Penang is undoubtedly hip and chic, crowded and touristy, but in reality the buzz is confined to George Town on the island's east coast. Its west coast remains blissfully tranquil.
Still, in recent years, the Balik Pulau area, or literally the "back of the island", has begun to wake up to the potential of tourism. New attractions that have sprung up include the Hakka Village and its museum.
Balik Pulau, the biggest town here, now has its own nostalgic street murals as well. Even its durian orchards have gone upscale, offering a gourmet experience where visitors can enjoy the choicest fruits, eaten in the right order to truly savour the flavours.
STILL QUIET DESPITE CHANGES
Development is spreading here but the town is still quiet with an air of the past.
GLASS ARTIST FUAN WONG, on Balik Pulau, where he set up a fantasy glass garden
The area benefits from lower land costs and lots of space.
Glass artist Fuan Wong found the luxury of space quite liberating when his city house grew overcrowded with his collection of plants and art installations.
He built his intriguing Art and Garden here, taking up nearly 3ha of a former orchid farm. Opened in the middle of last year, it is the quintessential secret garden, with every turn revealing fresh paths and art pieces, including striking glass artworks by Wong that catch the sunlight. The artist is in favour of rejuvenating Balik Pulau, which he remembers as a wilderness when he was a boy.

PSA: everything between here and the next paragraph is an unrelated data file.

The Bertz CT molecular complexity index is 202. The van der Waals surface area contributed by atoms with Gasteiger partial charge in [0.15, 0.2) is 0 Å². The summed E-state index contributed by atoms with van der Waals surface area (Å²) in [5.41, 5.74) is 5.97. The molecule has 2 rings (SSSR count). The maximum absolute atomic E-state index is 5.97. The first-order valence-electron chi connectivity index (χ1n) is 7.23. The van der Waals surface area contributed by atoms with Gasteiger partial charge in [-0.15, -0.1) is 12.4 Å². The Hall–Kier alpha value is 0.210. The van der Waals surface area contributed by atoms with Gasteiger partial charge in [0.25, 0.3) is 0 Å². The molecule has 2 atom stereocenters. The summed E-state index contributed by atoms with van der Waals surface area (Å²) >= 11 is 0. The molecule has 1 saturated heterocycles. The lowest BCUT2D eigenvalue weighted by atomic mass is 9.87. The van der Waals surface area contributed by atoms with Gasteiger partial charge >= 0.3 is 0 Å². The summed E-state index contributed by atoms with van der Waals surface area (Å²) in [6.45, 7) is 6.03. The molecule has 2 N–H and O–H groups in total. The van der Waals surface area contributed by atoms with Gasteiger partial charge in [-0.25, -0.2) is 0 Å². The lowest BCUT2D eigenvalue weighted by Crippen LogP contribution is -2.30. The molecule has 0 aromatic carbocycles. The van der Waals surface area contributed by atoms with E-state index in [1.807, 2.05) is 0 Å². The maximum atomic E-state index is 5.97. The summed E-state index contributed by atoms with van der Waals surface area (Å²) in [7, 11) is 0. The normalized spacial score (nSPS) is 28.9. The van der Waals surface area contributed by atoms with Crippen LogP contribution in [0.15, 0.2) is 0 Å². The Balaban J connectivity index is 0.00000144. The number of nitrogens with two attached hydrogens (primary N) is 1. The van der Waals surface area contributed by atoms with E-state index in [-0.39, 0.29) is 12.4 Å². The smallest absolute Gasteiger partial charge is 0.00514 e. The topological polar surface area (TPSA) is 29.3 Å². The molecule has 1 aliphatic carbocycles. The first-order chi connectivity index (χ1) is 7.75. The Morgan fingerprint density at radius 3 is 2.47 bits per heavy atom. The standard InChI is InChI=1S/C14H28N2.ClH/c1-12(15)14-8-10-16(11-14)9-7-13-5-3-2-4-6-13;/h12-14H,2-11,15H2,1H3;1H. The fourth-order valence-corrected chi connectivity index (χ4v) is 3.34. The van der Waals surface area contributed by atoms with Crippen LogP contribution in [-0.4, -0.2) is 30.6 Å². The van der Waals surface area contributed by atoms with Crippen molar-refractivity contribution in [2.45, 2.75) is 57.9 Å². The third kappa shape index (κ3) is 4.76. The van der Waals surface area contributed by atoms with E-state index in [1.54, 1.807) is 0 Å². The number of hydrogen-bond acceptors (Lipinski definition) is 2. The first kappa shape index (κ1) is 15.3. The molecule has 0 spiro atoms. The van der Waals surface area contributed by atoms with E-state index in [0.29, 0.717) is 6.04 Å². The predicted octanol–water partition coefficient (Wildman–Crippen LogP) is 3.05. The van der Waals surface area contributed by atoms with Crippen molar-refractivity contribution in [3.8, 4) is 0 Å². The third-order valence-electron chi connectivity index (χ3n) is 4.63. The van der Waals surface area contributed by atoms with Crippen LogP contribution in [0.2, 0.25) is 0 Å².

"Development is spreading here but the town is still quiet with an air of the past," he said.
He does not think development will overwhelm this area because Balik Pulau is still considered out of the way. Development will thus be slow, and the area is likely to remain tranquil for some time yet.
Its seclusion was what attracted a prominent Penang family to build a private retreat on its steep hills in 2001. Opened to the public in 2009, the Malihom estate features 10 chalets converted from rice barns that were brought over from Thailand and reassembled in Penang.
"My parents wanted a getaway spot, and Balik Pulau is remote," said Ms Daryl Yeap, who now runs Malihom.
Visitors who want to escape the city are drawn by this very remoteness, and Ms Yeap hopes the area will stay quiet, with the focus being on eco-tourism.
"We have to be mindful that the town doesn't overdevelop as it could lose its charm," she said.